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My JSON object is constructed like this:

var Source =
{
    Object: [ //Array
        {Title: 'Test', Type: 'Pet', Category: 'Cat', Description: 'Fluffy', Count: 2 }
    ]
};

I was able to figure out how to properly add to the 'Object' array, but I can't seem to figure out the jQuery syntax to query the object based on the property list (Title, Type, Category, etc).

I put some test code into a click event and normally check the length of the Source.Object (Test data results in 2 objects) to confirm that there is data to work with (It's populated through an ajax call).

function clickTest(category, type) {
    $(Source).find('Object[Category=\"' + category + '\"]').each(function() {
        alert($(this).attr('Category')); //doesn't work
    });
}

What is the right way to query a JSON object like this?

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8  
I have to say, wtf? –  jAndy Oct 18 '10 at 13:21
    
Second that, @jAndy O.o –  elusive Oct 18 '10 at 13:22
    
Sorry man, what did I do wrong here? –  C Bauer Oct 18 '10 at 13:23
    
@C Bauer: What is it you are trying to do? Do you want to query a JavaScript Object with CSS-selectors? CSS-selectors and most of jQuery's methods are meant to be used on the DOM. –  elusive Oct 18 '10 at 13:25
1  
@C Bauer: XML is represented using DOM (which can be seen as a huge collection of various JavaScript objects). JSON represents a plain JavaScript object without any kind of selector-support or events. You do not need selectors for this. You can access properties of an object by using the .-operator. –  elusive Oct 18 '10 at 13:33
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3 Answers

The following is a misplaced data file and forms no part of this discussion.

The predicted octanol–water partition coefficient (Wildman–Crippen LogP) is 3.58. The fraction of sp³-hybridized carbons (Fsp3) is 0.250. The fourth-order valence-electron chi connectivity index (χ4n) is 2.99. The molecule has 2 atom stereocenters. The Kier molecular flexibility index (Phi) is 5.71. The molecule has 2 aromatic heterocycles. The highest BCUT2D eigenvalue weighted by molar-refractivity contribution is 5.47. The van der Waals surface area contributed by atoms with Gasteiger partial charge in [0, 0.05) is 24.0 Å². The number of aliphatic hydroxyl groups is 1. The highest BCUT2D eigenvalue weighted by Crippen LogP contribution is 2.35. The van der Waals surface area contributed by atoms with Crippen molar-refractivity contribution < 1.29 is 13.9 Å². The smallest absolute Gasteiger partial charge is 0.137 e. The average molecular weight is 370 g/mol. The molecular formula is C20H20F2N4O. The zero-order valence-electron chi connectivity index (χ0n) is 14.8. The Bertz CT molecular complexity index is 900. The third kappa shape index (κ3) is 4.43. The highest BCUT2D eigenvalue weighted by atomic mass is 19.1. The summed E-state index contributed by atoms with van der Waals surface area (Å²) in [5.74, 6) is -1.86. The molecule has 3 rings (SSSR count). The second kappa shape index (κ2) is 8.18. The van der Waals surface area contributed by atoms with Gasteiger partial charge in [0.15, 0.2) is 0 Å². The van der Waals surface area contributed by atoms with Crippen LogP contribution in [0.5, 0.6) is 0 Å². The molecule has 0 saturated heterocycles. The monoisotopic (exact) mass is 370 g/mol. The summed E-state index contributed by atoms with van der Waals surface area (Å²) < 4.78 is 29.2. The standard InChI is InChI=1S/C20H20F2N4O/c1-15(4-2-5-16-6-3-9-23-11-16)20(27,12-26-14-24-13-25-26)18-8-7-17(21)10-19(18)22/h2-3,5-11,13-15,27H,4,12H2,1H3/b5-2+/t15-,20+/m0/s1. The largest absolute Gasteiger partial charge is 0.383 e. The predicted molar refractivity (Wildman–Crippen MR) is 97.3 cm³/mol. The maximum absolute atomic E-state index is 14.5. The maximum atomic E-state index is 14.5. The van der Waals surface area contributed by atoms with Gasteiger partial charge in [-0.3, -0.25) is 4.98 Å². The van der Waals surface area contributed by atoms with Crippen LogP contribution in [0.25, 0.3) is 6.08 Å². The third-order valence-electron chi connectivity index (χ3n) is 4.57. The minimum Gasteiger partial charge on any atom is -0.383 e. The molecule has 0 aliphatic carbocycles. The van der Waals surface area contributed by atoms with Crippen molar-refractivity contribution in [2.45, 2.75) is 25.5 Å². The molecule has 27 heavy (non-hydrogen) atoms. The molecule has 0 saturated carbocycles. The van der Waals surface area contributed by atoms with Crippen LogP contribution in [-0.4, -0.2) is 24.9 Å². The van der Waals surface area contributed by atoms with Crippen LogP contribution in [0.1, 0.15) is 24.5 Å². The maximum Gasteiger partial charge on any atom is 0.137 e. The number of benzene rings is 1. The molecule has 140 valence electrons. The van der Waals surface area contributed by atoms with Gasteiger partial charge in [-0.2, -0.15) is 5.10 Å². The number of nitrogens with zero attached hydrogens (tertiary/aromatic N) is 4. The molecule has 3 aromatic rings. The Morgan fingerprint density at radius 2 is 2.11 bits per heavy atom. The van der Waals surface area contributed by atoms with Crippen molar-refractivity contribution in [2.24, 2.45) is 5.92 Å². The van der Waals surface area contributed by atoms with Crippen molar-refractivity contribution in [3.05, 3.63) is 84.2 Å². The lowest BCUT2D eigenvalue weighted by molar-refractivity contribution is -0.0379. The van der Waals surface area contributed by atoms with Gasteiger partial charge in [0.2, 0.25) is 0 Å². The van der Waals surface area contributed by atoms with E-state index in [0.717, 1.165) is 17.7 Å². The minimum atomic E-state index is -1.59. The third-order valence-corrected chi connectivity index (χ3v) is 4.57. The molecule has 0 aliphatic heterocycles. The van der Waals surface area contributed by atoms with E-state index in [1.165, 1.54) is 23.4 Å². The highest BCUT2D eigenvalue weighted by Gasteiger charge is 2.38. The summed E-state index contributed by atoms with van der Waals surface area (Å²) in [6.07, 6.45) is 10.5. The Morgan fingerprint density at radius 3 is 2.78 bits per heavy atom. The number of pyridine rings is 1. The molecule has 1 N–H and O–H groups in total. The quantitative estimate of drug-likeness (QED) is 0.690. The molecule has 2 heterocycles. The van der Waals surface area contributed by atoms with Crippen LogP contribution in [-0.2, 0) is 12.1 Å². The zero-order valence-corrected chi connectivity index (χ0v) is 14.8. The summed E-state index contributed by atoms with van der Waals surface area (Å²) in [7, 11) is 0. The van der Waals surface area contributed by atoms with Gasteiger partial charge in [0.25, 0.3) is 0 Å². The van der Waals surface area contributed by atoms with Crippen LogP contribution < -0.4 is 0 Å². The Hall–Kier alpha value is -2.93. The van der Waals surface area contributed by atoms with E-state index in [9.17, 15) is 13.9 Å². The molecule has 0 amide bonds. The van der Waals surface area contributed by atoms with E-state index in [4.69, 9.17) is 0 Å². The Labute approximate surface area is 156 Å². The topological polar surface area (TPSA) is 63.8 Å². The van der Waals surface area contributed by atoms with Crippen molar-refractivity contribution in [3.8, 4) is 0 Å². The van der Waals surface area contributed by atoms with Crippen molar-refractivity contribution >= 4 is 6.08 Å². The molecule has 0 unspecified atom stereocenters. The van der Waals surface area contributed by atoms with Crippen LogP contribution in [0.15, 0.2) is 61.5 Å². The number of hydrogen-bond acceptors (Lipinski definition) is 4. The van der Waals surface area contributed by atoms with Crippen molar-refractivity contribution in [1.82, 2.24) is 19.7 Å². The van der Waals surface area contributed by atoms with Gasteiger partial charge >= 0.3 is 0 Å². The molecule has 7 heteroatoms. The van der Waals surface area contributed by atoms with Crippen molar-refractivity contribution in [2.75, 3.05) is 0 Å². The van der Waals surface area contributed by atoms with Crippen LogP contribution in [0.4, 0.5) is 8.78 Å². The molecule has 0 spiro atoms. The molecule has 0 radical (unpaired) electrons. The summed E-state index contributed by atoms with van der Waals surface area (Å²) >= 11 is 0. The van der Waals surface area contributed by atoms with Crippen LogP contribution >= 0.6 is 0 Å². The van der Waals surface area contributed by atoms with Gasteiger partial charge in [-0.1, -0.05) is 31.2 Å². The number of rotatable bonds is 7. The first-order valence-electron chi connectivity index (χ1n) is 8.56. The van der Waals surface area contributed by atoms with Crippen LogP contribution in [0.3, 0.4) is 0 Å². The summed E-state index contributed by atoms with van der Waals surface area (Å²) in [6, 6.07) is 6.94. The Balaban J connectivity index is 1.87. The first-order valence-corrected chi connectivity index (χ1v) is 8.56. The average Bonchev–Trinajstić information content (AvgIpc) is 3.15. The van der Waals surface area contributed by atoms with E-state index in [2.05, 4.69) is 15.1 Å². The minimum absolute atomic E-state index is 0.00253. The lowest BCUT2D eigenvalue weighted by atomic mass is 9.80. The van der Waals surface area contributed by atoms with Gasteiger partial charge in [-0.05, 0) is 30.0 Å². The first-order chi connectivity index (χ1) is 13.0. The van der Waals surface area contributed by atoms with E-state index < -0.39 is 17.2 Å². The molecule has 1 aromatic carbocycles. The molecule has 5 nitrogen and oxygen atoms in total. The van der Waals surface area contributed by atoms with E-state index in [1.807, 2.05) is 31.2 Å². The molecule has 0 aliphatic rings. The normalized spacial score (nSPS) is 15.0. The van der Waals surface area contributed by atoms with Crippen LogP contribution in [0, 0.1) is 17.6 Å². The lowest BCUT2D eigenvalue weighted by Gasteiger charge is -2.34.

up vote 7 down vote accepted

JSON is native to JavaScript and can be cycled through without the use of libraries (jQuery). The [] represent arrays, and {} represent objects, therefore:

var obj = Source.Object;
for (var i = 0, len = obj.length; i < len; i++) {
    if (obj[i].Category == category)
        alert(obj[i].Category + ' ' + obj[i].Title);
}

And that's faster, too! Good stuff.

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I'd always assumed that jQuery would be faster then building a javascript loop to make these checks. –  C Bauer Oct 18 '10 at 13:27
1  
@C Bauer: jQuery would be shorter. Pure JavaScript will be faster (since the closures call variables from other scope, etc.) After all, jQuery is written in JavaScript -- calling it won't always beat a custom solution. –  Alex Gyoshev Oct 18 '10 at 13:32
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The source is a JSON object, not a HTML DOM. Therefore, you must use the jQuery utility functions for arrays:

$.grep( Source.Object, function(e) { return e.Category == category } ).each(...)
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3  
"must" sounds rather extreme, no? :) –  Alex Gyoshev Oct 18 '10 at 13:26
    
+1 - the rare (mostly) proper use of $.grep(), the .each() after will blow up though, it should be wrapped in a $.each(...), since .grep() returns an array. –  Nick Craver Oct 18 '10 at 13:26
1  
I would correct: "you can use the jQuery utility functions" - they're not necessary as that's just plain JavaScript. –  Tatu Ulmanen Oct 18 '10 at 13:26
    
nice, i didn't know $.grep(object, function) but it's good to know :) –  samy Oct 18 '10 at 13:43
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JSon is a way to transcribe a javascript object in a string format and transmit it on the wire. One nice thing about the format is that it's directly readable by javascript, so your Source object is already ready to be processed.

function processSource(source, category)
{
    var counter = 0;
    for (counter = 0; counter < source.Object.length; counter += 1)
    {
        if (category === source.Object[counter].category) {
           // do something
        }
    }
}
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